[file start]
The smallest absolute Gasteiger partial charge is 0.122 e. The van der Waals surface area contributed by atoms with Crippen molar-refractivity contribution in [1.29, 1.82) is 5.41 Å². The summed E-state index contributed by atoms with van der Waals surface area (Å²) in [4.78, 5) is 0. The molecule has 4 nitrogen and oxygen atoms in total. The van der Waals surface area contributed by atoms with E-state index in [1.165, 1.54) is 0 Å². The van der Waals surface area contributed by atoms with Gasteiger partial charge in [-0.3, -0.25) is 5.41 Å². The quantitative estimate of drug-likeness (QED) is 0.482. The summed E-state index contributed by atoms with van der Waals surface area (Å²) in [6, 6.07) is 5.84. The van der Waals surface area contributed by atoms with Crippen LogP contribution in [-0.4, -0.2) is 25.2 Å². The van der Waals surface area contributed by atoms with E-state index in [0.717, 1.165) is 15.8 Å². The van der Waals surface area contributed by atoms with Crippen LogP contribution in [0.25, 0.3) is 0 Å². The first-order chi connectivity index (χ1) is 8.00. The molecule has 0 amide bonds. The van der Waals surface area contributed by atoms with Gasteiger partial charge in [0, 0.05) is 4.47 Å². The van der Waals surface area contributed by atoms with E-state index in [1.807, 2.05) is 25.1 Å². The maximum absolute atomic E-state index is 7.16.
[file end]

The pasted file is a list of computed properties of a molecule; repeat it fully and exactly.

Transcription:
The smallest absolute Gasteiger partial charge is 0.122 e. The van der Waals surface area contributed by atoms with Crippen molar-refractivity contribution in [1.29, 1.82) is 5.41 Å². The summed E-state index contributed by atoms with van der Waals surface area (Å²) in [4.78, 5) is 0. The molecule has 4 nitrogen and oxygen atoms in total. The van der Waals surface area contributed by atoms with E-state index in [1.165, 1.54) is 0 Å². The van der Waals surface area contributed by atoms with Gasteiger partial charge in [-0.3, -0.25) is 5.41 Å². The quantitative estimate of drug-likeness (QED) is 0.482. The summed E-state index contributed by atoms with van der Waals surface area (Å²) in [6, 6.07) is 5.84. The van der Waals surface area contributed by atoms with Crippen LogP contribution in [-0.4, -0.2) is 25.2 Å². The van der Waals surface area contributed by atoms with E-state index in [0.717, 1.165) is 15.8 Å². The van der Waals surface area contributed by atoms with Crippen LogP contribution in [0.25, 0.3) is 0 Å². The first-order chi connectivity index (χ1) is 8.00. The molecule has 0 amide bonds. The van der Waals surface area contributed by atoms with Gasteiger partial charge in [0, 0.05) is 4.47 Å². The van der Waals surface area contributed by atoms with E-state index in [1.807, 2.05) is 25.1 Å². The maximum absolute atomic E-state index is 7.16.